However, at the age of six years, Douglass’ grandmother unexpectedly took him to his master’s plantation to reside. At eight years of age, Douglass was sent to live with Hugh and Sophia Auld who were his master’s relatives. While living with the Auld family, Sophia Auld began to teach Douglass how to read and write, which was contrary to state laws (Houston, 1986). Douglass escaped slavery when he attained 20 years, married and moved to Massachusetts where he adopted the name “Douglass” and started to talk on behalf of abolitionism. Ultimately, Douglass embarked on a three-year speaking tour through northern cities creating public support for the abolitionist cause by informing and educating audiences regarding the detriments of slavery. Douglass’ primary communication style was a rhetorical speech style.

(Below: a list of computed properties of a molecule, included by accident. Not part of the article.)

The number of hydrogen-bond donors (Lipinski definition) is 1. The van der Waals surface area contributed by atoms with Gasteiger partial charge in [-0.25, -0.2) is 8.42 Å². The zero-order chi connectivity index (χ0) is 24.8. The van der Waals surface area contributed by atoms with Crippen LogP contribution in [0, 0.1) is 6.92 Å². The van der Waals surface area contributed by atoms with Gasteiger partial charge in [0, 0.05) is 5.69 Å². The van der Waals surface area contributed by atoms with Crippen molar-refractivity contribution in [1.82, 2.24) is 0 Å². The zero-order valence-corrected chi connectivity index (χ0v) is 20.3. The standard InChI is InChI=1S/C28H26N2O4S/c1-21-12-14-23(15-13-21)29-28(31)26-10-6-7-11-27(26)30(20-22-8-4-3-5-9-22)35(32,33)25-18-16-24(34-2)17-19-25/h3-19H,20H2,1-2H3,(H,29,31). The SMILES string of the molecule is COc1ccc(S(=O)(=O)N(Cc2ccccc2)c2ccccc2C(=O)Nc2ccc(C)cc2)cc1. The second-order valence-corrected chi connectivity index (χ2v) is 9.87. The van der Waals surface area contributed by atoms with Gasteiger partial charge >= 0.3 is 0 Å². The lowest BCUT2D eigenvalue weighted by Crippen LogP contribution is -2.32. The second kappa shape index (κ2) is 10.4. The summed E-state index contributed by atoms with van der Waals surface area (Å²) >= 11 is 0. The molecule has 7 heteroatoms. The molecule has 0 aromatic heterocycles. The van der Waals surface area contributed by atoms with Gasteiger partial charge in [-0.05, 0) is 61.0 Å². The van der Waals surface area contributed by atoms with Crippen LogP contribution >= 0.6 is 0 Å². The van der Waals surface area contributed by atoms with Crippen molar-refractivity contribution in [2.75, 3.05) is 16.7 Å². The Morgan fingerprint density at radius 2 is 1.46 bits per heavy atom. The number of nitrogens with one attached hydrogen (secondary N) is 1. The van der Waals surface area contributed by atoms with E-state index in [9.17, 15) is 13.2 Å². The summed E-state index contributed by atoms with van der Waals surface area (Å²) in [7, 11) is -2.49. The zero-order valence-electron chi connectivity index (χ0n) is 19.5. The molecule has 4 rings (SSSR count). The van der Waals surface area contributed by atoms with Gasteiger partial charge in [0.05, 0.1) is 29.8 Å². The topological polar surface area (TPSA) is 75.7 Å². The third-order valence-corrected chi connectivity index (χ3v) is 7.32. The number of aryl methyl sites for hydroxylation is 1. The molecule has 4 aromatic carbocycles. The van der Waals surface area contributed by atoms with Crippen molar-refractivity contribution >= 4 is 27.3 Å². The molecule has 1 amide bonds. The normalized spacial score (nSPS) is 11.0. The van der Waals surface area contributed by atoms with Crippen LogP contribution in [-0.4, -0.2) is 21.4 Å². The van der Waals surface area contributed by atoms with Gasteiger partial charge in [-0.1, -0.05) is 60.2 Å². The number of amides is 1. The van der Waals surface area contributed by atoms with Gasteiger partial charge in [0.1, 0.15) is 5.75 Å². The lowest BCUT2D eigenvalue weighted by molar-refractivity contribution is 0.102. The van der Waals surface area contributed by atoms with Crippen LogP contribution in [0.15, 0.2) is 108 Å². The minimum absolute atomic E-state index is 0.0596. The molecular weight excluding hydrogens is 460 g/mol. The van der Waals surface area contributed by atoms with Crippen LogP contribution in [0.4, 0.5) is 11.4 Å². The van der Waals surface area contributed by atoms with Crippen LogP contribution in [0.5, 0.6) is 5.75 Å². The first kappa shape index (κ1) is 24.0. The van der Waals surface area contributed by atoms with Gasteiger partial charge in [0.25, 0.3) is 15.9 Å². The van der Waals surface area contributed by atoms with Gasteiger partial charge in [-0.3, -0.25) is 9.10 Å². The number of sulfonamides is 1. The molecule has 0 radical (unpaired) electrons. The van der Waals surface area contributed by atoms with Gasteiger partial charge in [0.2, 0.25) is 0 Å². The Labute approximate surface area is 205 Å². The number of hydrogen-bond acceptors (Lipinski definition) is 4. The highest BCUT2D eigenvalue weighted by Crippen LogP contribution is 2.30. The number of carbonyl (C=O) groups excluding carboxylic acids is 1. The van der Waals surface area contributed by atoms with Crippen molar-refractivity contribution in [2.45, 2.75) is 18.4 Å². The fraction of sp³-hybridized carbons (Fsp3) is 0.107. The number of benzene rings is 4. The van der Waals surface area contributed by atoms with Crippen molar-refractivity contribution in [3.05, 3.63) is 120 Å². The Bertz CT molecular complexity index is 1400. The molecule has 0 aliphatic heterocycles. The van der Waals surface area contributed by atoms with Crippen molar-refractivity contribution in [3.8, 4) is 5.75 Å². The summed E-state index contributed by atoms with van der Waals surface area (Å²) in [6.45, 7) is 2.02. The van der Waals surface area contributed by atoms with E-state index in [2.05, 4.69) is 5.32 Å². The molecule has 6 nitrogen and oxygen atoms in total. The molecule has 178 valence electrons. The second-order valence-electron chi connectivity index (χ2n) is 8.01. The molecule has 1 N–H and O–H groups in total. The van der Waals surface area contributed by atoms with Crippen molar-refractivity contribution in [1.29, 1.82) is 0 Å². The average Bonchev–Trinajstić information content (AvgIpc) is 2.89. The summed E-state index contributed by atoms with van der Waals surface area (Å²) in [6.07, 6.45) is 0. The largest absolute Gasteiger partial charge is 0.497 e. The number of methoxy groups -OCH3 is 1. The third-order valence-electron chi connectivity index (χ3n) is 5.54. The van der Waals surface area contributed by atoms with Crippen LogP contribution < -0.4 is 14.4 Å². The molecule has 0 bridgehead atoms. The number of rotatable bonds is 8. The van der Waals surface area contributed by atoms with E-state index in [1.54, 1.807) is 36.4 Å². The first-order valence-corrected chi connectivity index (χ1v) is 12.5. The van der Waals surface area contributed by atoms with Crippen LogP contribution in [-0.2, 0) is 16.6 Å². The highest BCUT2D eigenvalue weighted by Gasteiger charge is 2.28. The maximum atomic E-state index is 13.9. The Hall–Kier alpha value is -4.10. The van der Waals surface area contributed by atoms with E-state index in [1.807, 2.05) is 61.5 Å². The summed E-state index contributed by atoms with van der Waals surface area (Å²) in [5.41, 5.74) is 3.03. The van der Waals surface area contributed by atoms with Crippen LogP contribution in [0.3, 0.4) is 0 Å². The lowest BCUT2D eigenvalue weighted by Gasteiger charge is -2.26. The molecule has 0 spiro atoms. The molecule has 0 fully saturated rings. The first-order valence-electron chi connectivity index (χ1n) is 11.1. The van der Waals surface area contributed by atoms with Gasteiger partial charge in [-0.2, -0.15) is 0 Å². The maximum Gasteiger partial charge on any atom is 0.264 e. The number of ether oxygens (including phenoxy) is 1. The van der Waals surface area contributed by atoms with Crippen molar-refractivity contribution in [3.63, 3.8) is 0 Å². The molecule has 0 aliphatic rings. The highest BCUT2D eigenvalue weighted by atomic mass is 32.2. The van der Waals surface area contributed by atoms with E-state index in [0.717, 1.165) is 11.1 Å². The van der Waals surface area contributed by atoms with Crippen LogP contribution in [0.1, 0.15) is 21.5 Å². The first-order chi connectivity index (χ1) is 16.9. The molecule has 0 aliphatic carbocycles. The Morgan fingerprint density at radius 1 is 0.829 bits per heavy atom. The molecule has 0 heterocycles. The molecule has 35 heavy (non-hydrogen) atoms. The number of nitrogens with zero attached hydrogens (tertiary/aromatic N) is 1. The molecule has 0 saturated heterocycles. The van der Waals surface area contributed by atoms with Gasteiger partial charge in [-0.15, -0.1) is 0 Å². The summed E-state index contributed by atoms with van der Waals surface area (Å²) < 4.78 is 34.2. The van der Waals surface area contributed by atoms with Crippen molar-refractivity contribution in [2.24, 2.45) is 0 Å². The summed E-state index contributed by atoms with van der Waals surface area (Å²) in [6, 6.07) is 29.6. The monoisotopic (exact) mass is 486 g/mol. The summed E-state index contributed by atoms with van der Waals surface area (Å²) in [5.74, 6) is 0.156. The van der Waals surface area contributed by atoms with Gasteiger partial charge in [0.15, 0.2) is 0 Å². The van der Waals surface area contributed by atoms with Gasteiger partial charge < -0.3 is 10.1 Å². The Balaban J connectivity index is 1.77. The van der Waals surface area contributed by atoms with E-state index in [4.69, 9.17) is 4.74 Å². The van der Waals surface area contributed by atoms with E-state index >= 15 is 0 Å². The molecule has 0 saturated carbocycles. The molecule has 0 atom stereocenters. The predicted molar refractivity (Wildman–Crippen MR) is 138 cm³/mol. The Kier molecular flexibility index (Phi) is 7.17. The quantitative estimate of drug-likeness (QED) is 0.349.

In the year 1845, Douglass wrote his initial autobiography and named it Narrative of the Life of Frederick Douglass, an American Slave. The book was quite moving and addressed the virtue of the abolitionist movement by relaying Douglass’ struggle to seek freedom. Notably, Douglass identified his slave owner by name, and his book ultimately became a bestseller. However, since the book revealed Douglass’ identity, he was compelled to exile in England so as to avoid seizure by slave traders (Huggins & Handlin, 1997). In 1846, Douglass’ British slavery abolitionist friends bought his freedom. Consequently, Douglass returned to the US in 1847 and moved to Rochester, New York where he launched his abolitionist newspaper referred to as The North Star. Douglass’ children assisted his publish the four-page newspaper. Douglass’ involvement with the Underground Railroad intensified in the mid 1850s following the increased strength of the abolitionist movement. Douglass often housed conductors such as Harriet Tubman at his home while the conductors were en ...Show more